Dr. Edward Calabrese and G Dhawan have published an article titled Historical use of x-rays: Treatment of inner ear infections and prevention of deafness in Vol 33(5) of Human and Experimental Toxicology, May 2014.
Purpose: This article provides an historical assessment of the role of radiotherapy in the treatment of inner ear infections.
Materials and methods: The research utilized a literature-based evaluation of the use of x-rays during the first half of the 20th century on the treatment of otitis media (OM), mastoiditis, and cervical adenitis and their impact on the occurrence of deafness.
Results: X-Rays were consistently found to be effective as a treatment modality at relatively low doses, in the range of 10–20% of the skin erythema dose, rapidly reducing inflammation, and accelerating the healing process. The mechanistic basis of the clinical successes, while addressed by contemporary researchers, is evaluated in the present article in light of current molecular biology advances, which indicate that clinically effective low doses of ionizing radiation act via the creation of an anti-inflammatory phenotype in highly inflamed tissue.
Conclusions: X-Ray treatment of OM, mastoiditis, and cervical adenitis was widely accepted in the first half of the 20th century by clinicians as an effective treatment when administered within an appropriate dosage range.
The paper summarizes results from a number of medical papers published mostly during the period from 1920-1940, though there are some from as early as 1902 and as late as the mid 1960s.
In a related effort seeking effective treatments for lymphoid tissue-related hearing loss, Samuel J. Crowe at the Johns Hopkins University developed treatments using radium implants that showed impressive results.
Based on extensive clinical experience, they concluded that the most efficient treatment of hearing impairment due to excessive lymphoid tissue is irradiation with radium or x-rays. So striking were the findings of this clinical research that they claimed there was the potential to reduce the number of deaf adults in the next generation by 50%.
The success led to numerous discussions about the best treatment regimes, the most effective doses, and the relationship of patient ages to doses and results. Not surprisingly, critics also asked questions about the side effects of ionizing radiation.
There also emerged concern over whether there might be possible long-term effects related to the exposure to the ionizing radiation. This was especially the case for physicians and their assistants who were handling the radium on a daily basis while treating many patients. Further concerns were raised with respect to the long-term effects on patients, with particular concern for brain and thyroid. Table 3 summarizes the long-term studies conducted on patients irradiated with nasopharyngeal radium to treat ear dysfunctions. Such studies did not detect a definitive link between nasopharyngeal irradiation and any disease, including cancer, suggesting the capacity to estimate an upper bound risk for such procedures.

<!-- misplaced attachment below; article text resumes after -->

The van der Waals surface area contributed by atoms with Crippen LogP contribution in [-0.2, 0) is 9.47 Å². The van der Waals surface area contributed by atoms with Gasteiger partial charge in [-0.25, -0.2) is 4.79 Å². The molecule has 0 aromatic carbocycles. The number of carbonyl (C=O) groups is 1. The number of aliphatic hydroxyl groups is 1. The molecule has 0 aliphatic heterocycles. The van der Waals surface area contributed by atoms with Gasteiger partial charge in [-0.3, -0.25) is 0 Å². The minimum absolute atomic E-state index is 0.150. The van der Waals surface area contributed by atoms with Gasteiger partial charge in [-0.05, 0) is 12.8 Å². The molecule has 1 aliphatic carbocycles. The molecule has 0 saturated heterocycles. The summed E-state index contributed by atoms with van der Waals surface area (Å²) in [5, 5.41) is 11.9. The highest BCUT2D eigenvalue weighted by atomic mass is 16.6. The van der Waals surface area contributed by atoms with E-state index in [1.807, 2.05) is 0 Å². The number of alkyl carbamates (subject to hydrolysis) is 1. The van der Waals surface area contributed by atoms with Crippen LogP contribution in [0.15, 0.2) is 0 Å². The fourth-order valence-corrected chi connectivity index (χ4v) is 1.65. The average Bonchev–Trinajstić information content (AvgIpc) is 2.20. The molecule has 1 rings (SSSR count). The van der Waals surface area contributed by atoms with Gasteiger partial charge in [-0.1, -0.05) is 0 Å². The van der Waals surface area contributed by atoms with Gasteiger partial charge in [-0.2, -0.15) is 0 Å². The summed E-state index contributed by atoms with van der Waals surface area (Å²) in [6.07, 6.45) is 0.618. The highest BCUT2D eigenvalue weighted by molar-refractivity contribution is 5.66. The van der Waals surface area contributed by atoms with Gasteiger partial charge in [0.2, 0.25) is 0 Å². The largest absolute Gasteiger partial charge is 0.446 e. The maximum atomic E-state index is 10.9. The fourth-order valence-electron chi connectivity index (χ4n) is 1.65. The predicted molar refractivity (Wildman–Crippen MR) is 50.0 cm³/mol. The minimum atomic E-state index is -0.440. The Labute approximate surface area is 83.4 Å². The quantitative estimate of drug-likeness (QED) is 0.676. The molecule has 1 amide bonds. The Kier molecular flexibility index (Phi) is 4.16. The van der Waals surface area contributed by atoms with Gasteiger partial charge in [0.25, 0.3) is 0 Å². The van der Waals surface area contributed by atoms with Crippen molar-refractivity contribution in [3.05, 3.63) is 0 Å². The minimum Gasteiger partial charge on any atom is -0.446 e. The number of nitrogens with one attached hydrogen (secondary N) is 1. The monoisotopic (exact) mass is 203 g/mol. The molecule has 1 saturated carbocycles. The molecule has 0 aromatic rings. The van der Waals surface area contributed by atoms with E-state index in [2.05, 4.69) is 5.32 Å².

Here is an image version of the referenced Table 3 from the paper.
The paper authors note that treatments using therapeutic x-rays lost favor with the development of improved antibiotics and surgical procedure advances. When the treatments lost favor, there was no proposed theory to explain why they seemed to work so well; at that time, doctors were often satisfied to find effective treatments without needing to have a detailed understanding of exactly why they worked.
Recent findings have emerged, which may offer insight into this matter. In general, low doses of x-rays have been shown to affect the development of a highly integrated anti-inflammatory phenotype…This anti-inflammatory phenotype is a con- sistent feature when low doses of ionizing radiation are administered to tissues with substantial inflammation. Mechanistic studies with multiple animal and cell models have confirmed the consistency of these observations accounting for the protective effects of low-dose ionizing radiation in animal models with various types of inflammatory disease such as arthritis.
Calabrese and Dhawan did not specifically point out that the increasing fear of radiation and the imposition of the linear no threshold (LNT) dose response assumption in radiation protection regulations may have also played a role in discouraging doctors from administering radiation to cure infections and inflammation.
However, they did note that it might be time to reconsider using ionizing radiation treatments in an era with an increasing number of “antibiotic-resistant disease-causing microbial strains.”
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